Defining water quality is difficult. To most people it means water that tastes and looks good and is safe to drink. While the first two of these are relatively easy to define, defining what is safe drinking water is extremely complex. This is because the current water quality parameters are unable to predict reliably if drinking water is or is not be associated with disease. In this paper we will discuss Australia's unique opportunity to provide a different focus on water, and to describe the steps that are being taken by the Australian Water Industry through the Cooperative Research Centre for Water Quality and Treatment (CRC WQT) to understand this complex issue. In this paper only microbiological water quality will be discussed, as other investigators in the CRC WQT are dealing with other issues such as disinfection by-products. There are a number of reasons why Australia can approach the issue of water quality differently from other countries. Australia's most important advantage is having drinking water guidelines and not legally enforceable standards. As a result the Australian Water industry and Government have considerably more flexibility than elsewhere. There are also several other important advantages including a sense of openness and trust between government, industry and academia; a focus on public health; the absence of a tradition of litigation; and the commitment of key players within CRC and Water Services Association of Australia. Research underway in Australia and elsewhere will provide a better understanding of microbiological water quality. Examples include the Water Quality Study currently underway in Melbourne and the planned case control studies of Cryptosporidium and Giardia. The importance of molecular biology and good disease surveillance is also being investigated. These issues will be discussed in this paper.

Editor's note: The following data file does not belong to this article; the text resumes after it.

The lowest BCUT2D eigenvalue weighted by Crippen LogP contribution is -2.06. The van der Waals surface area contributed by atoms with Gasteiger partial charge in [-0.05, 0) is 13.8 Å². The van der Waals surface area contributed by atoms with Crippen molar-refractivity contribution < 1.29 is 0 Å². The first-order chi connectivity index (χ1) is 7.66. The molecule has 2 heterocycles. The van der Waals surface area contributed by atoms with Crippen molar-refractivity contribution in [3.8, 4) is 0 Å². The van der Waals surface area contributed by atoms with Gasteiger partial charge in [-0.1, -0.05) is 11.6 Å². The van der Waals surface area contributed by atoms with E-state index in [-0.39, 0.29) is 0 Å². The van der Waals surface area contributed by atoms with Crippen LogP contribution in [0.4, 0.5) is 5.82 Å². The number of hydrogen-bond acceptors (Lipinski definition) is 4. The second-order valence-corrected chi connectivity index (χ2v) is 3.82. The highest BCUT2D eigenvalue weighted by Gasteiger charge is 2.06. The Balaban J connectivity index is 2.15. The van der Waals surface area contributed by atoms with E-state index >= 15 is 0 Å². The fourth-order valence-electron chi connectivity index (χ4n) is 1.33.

|Number of pages||6|
|Publication status||Published - 15 Dec 1999|
- Case-control study
- Drinking water